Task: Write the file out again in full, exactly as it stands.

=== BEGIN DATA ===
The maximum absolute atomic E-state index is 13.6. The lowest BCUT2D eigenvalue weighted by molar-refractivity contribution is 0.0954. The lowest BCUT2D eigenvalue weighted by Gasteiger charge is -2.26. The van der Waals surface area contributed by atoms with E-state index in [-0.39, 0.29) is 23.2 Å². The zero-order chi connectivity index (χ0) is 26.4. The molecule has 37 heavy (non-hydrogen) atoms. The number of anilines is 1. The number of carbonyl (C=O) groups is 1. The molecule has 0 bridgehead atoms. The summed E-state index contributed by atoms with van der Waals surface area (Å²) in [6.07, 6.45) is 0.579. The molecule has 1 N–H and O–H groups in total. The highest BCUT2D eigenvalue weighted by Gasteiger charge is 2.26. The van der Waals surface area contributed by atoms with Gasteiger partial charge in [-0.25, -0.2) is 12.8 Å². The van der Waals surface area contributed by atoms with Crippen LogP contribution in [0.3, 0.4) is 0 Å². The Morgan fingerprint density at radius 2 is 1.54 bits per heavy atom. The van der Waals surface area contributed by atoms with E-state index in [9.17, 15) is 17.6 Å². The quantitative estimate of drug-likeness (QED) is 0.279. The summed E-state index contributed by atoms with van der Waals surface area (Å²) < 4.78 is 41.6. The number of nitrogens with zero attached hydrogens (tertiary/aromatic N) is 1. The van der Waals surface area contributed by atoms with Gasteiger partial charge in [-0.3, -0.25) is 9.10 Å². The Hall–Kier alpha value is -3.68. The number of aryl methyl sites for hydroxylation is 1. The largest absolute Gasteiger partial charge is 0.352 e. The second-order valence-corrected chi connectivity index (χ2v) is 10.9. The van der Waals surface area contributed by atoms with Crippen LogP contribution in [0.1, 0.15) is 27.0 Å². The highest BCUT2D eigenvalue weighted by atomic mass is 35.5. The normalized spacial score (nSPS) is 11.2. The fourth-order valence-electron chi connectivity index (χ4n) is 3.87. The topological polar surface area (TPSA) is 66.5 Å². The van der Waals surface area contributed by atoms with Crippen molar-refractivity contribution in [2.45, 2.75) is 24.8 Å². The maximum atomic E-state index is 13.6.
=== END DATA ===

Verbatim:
The maximum absolute atomic E-state index is 13.6. The lowest BCUT2D eigenvalue weighted by molar-refractivity contribution is 0.0954. The lowest BCUT2D eigenvalue weighted by Gasteiger charge is -2.26. The van der Waals surface area contributed by atoms with E-state index in [-0.39, 0.29) is 23.2 Å². The zero-order chi connectivity index (χ0) is 26.4. The molecule has 37 heavy (non-hydrogen) atoms. The number of anilines is 1. The number of carbonyl (C=O) groups is 1. The molecule has 0 bridgehead atoms. The summed E-state index contributed by atoms with van der Waals surface area (Å²) in [6.07, 6.45) is 0.579. The molecule has 1 N–H and O–H groups in total. The highest BCUT2D eigenvalue weighted by Gasteiger charge is 2.26. The van der Waals surface area contributed by atoms with Gasteiger partial charge in [-0.25, -0.2) is 12.8 Å². The van der Waals surface area contributed by atoms with Crippen LogP contribution in [0.3, 0.4) is 0 Å². The Morgan fingerprint density at radius 2 is 1.54 bits per heavy atom. The van der Waals surface area contributed by atoms with E-state index in [9.17, 15) is 17.6 Å². The quantitative estimate of drug-likeness (QED) is 0.279. The summed E-state index contributed by atoms with van der Waals surface area (Å²) < 4.78 is 41.6. The number of nitrogens with zero attached hydrogens (tertiary/aromatic N) is 1. The van der Waals surface area contributed by atoms with Gasteiger partial charge in [-0.3, -0.25) is 9.10 Å². The Hall–Kier alpha value is -3.68. The number of aryl methyl sites for hydroxylation is 1. The largest absolute Gasteiger partial charge is 0.352 e. The second-order valence-corrected chi connectivity index (χ2v) is 10.9. The van der Waals surface area contributed by atoms with Crippen LogP contribution in [0.1, 0.15) is 27.0 Å². The highest BCUT2D eigenvalue weighted by atomic mass is 35.5. The normalized spacial score (nSPS) is 11.2. The fourth-order valence-electron chi connectivity index (χ4n) is 3.87. The topological polar surface area (TPSA) is 66.5 Å². The van der Waals surface area contributed by atoms with Crippen molar-refractivity contribution in [2.45, 2.75) is 24.8 Å². The maximum atomic E-state index is 13.6.